Florida man may have gotten away with murder had he emptied his own trash
"Wait for confirm that he is alone. Then turn off cell phones."
This note was written on a balled-up piece of paper, sitting on the top of the trash pile in the home of a suspected killer. Detectives were in disbelief. This unburied treasure was a key piece of evidence that they needed to convict their prime suspect of murder.
In February 2018, 25-year-old Patrick De La Cerda was shot four times in an ambush-style assault by an assassin. Detective Chad Weaver of the Volusia County Florida, Sheriff's Office who investigated the case, described the killer as "lying in wait."
Detective Weaver believes De La Cerda was gunned down when he came to his front door expecting to receive a package containing an engagement ring for his fiancée Jessica Devnani.
"You could see the front door was open, there was glass all over the place," Weaver told "48 Hours" correspondent Peter Van Sant in an interview for "The Ring: The Murder of Patrick De La Cerda," airing Saturday, July 9 at 10/9c on CBS and streaming on Paramount+. At first the detective thought "this is probably going to be a whodunit."
The case changed quickly when Devnani pointed investigators to the man she believed was responsible for De La Cerda's murder: her jealous ex-boyfriend, Gregory Bender.
Devnani told Weaver that Bender had been tormenting her and Patrick for months, leaving threatening voicemails and text messages. Afraid, Devnani had taken these threats to a judge, who issued a restraining order against Bender. He was ordered to turn over his extensive gun collection. For a few months, she said his threats and messages stopped.
Until the morning of February 27, 2018, when Devnani received her first phone call from Bender in months. She did not answer, but immediately knew something was not right. She rushed to De La Cerda's house, but when she arrived, her fiancé had already been shot, and was dead on the ground.
Weaver believed he had a suspect, but there was not enough evidence at the crime scene to arrest Gregory Bender for murder. It was a tip from Bender's ex-wife, Daymara Sanchez, that gave Weaver what he needed to build a case against him.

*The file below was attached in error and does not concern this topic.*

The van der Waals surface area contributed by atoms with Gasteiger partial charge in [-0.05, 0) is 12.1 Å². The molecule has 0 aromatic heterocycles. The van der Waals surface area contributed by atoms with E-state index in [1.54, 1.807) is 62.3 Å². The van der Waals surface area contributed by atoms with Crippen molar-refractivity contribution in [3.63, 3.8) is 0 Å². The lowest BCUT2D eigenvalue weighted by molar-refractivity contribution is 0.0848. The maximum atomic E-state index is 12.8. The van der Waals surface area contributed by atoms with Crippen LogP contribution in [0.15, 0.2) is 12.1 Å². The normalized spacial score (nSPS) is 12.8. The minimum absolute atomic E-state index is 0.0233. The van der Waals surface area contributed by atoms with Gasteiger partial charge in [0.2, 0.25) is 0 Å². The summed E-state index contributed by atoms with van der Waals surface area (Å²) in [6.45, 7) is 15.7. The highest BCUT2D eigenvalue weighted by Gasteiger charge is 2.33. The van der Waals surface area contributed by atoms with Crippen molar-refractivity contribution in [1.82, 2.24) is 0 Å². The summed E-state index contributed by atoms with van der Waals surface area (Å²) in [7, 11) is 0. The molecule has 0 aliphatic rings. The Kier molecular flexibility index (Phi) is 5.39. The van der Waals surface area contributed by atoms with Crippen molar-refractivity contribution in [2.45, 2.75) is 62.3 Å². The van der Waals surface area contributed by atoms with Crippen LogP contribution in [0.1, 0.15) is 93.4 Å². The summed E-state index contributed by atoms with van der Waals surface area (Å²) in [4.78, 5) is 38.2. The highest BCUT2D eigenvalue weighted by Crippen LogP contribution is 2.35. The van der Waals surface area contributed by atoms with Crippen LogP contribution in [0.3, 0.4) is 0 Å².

Sanchez, who Weaver learned was still married to Bender during the time he was dating Devnani, asked to meet with the detective in a secluded parking area. "She was nervous," Weaver recalled. She had more incriminating evidence against Gregory Bender to share.
Sanchez told Detective Weaver that she had seen a news report of Patrick's murder, and that it sounded very similar to some notes that she had found written in a spiral notebook that belonged to Bender. She told Weaver that when she had questioned Bender about his notebook, he had assured her that the disturbing notes were all just his "fantasy." But, to Detective Weaver, this "fantasy" Sanchez remembered sounded a lot like the very real murder of De La Cerda.
Weaver says Sanchez's tip gave police probable cause to search Bender's house. "Once she told us about the murder plan, that gave us what we needed to get into the house," said Weaver, but he was doubtful the possible killer would have kept this obvious piece of evidence.
On February 28, 2018, Weaver and his team of investigators entered Bender's home in Windemere, Florida, to execute their search warrant. Almost immediately after entering Bender's five-bedroom house, Weaver saw what did seem like a fantasy. There, in the suspect's home office, Weaver spotted the notebook pages Sanchez had described.
"I was in shock," said Weaver. "There's no way that we just found this murder plan."
There, on a few crumpled-up pieces of paper sitting at the top of Bender's trash bin, were the details of his elaborate plot to kill Patrick De La Cerda.
"The first thing I wanted to do was reach in the trash can, grab it, and read the whole thing," Weaver said, but he knew this needed to be bagged as crucial evidence.
The notes were complete with De La Cerda's address, sketches of his property, and notes on how to enter and exit the premises without being detected.
The notes read in part, "... dispose of clothes, plate, tracker, gloves." It appeared Bender had accounted for the elimination of almost all evidence, but one oversight in his plan was neglecting to dispose of the notes.
Also found in his home were ammunition and a shell casing which matched those found at the crime scene. These bits of trash were invaluable, and testimony from both Sanchez and Devnani, along with cell phone evidence and the discovery of the ammunition helped to convince the jury that Bender's musings were more than mere fantasy.
On May 28, 2021, Gregory Bender was found guilty of first-degree murder. Bender's attorneys say the search of his home was illegal and plan to appeal the conviction, but he is now in prison serving a life sentence with no possibility of parole.
The fate of this killer was determined by the truths of the women he had deceived, justice for a jealous murder, and a neglect to empty his own trash.
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